THANKSGIVING THOUGHTS: Junior from Hunan has both samosas and turkey at first celebration

Junior Yelin Mao and his mother and father on vacation back home in China.

In this four-part series, international students will recount memories of their first Thanksgiving. The first installment is on junior Yelin Mao, who is from Hunan, China, and has been in the U.S. for three years. Mao lived with Akilan Murugesan, ‘16, and Murugesan’s mother during his freshman year. He is now living with head of middle school Sandy Lyon. Check back tomorrow for the story of junior Chloé Collinwood, who was born and raised in England. 


Q: What did you think about Thanksgiving before coming to America?

Nothing too special. It (was) just a festival, but we (didn’t) really celebrate it. We knew about it, though.


Q: Anything that surprised you when you had your first one?

A: I got surprised that we had a holiday for it, more than just one day. Now we have a whole week off!


(Photo used by permission of Mao)
The Thanksgiving food prepared by the mother of Akilan Murugesan, ’16, who hosted junior Yelin Mao in 2015.

Q: How did you spend your first Thanksgiving?

A: (Akilan and I) stayed at home all day, and on Thanksgiving Day we had a big lunch with two turkeys and all kinds of desserts (and side dishes).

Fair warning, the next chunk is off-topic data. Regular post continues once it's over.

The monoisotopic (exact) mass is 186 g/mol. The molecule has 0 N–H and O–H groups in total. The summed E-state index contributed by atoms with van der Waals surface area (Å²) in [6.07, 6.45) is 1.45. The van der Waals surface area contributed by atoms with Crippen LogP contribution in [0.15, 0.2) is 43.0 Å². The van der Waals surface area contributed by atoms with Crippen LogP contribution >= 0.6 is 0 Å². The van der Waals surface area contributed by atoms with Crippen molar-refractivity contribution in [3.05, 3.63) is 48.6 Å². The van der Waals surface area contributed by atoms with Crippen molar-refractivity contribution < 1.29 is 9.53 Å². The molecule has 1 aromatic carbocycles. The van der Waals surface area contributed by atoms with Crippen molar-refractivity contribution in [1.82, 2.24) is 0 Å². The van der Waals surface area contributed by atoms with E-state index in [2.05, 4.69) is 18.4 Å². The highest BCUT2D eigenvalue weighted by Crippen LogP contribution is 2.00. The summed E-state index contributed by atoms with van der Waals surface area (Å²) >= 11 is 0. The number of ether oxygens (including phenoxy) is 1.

Because Akilan’s mom made them all, some of them were of an Indian taste. They had cooked potatoes with curry in it (samosas) and some other curry-flavored dishes.

(But) the turkeys weren’t Indian at all (in flavor).


Q: What did your first turkey taste like?

A: It (tasted) like chicken.

Since I’m used to eating really spicy food, though, I think the American preparation is a bit tasteless because no one adds chili peppers or spicy sauce.


Q: Was there anything that surprised you during your first Thanksgiving season?

A: I am surprised people actually donate food. People here give food to the homeless (and the) poor.

We didn’t do that in China. We didn’t have anything like the Turkey Drive, not at all.

Some people (would) do that individually, of course, but not the entire school or community (would) do that; it was something that you would do yourself.


(Photo used by permission of Mao)
The table at head of middle school Sandy Lyon’s sister’s house during junior Yelin Mao’s second Thanksgiving.

Q: What was your second Thanksgiving like?

A: We went to Los Angeles to have Thanksgiving with (Sandy Lyon’s) sister’s family, so (it was) my first real Thanksgiving.

It was a more traditional type. We ate turkey, mashed potatoes and all kinds of vegetables.

I think it was interesting. I experienced the real American celebration with many American people.


Q: Did it remind you of any Chinese holidays?

A: Kind of like Chinese New Year, where families come together. But that’s more like Christmas.

(Thanksgiving) actually reminded me more of the Mid-Autumn Festival. They (both) have certain special foods (associated with) the festival. Thanksgiving has turkey; Mid-Autumn Festival has mooncakes.


Q: What are your plans for your third Thanksgiving?

A: I am going to go camping at Big Bear Mountain for the second time with Ms. Lyon. Last Christmas (Lyon, her children Grant and Wendy, her sister and I) rented a cabin and lived in the mountains; this time we will be living on the trail.

We’ll probably buy something, like turkey, from a restaurant for Thanksgiving dinner.


—By Chardonnay Needler

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